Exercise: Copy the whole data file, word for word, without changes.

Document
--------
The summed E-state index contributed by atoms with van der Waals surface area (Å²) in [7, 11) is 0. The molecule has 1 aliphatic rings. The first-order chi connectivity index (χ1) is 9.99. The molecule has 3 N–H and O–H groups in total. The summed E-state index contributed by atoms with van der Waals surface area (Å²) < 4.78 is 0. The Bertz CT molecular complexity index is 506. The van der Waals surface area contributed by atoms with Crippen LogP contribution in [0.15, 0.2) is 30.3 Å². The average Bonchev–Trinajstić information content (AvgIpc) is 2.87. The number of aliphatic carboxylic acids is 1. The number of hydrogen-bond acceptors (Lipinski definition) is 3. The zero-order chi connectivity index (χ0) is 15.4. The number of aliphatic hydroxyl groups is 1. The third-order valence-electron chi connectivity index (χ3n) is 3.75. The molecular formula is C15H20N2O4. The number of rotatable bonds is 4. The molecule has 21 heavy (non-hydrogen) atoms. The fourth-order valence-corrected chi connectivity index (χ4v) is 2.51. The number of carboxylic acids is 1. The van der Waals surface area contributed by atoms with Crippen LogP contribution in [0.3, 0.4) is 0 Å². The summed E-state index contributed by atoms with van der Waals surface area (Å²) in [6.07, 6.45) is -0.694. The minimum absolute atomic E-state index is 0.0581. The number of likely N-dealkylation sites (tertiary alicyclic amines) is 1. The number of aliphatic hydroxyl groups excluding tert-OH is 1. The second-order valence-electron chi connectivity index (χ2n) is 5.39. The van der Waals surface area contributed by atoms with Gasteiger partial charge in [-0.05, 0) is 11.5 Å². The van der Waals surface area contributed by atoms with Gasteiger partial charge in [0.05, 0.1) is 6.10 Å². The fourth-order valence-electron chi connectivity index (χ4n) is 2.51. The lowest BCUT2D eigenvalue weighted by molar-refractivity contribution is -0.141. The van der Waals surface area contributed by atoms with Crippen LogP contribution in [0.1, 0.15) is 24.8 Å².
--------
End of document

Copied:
The summed E-state index contributed by atoms with van der Waals surface area (Å²) in [7, 11) is 0. The molecule has 1 aliphatic rings. The first-order chi connectivity index (χ1) is 9.99. The molecule has 3 N–H and O–H groups in total. The summed E-state index contributed by atoms with van der Waals surface area (Å²) < 4.78 is 0. The Bertz CT molecular complexity index is 506. The van der Waals surface area contributed by atoms with Crippen LogP contribution in [0.15, 0.2) is 30.3 Å². The average Bonchev–Trinajstić information content (AvgIpc) is 2.87. The number of aliphatic carboxylic acids is 1. The number of hydrogen-bond acceptors (Lipinski definition) is 3. The zero-order chi connectivity index (χ0) is 15.4. The number of aliphatic hydroxyl groups is 1. The third-order valence-electron chi connectivity index (χ3n) is 3.75. The molecular formula is C15H20N2O4. The number of rotatable bonds is 4. The molecule has 21 heavy (non-hydrogen) atoms. The fourth-order valence-corrected chi connectivity index (χ4v) is 2.51. The number of carboxylic acids is 1. The van der Waals surface area contributed by atoms with Crippen LogP contribution in [0.3, 0.4) is 0 Å². The summed E-state index contributed by atoms with van der Waals surface area (Å²) in [6.07, 6.45) is -0.694. The minimum absolute atomic E-state index is 0.0581. The number of likely N-dealkylation sites (tertiary alicyclic amines) is 1. The number of aliphatic hydroxyl groups excluding tert-OH is 1. The second-order valence-electron chi connectivity index (χ2n) is 5.39. The van der Waals surface area contributed by atoms with Gasteiger partial charge in [-0.05, 0) is 11.5 Å². The van der Waals surface area contributed by atoms with Gasteiger partial charge in [0.05, 0.1) is 6.10 Å². The fourth-order valence-electron chi connectivity index (χ4n) is 2.51. The lowest BCUT2D eigenvalue weighted by molar-refractivity contribution is -0.141. The van der Waals surface area contributed by atoms with Crippen LogP contribution in [0.1, 0.15) is 24.8 Å².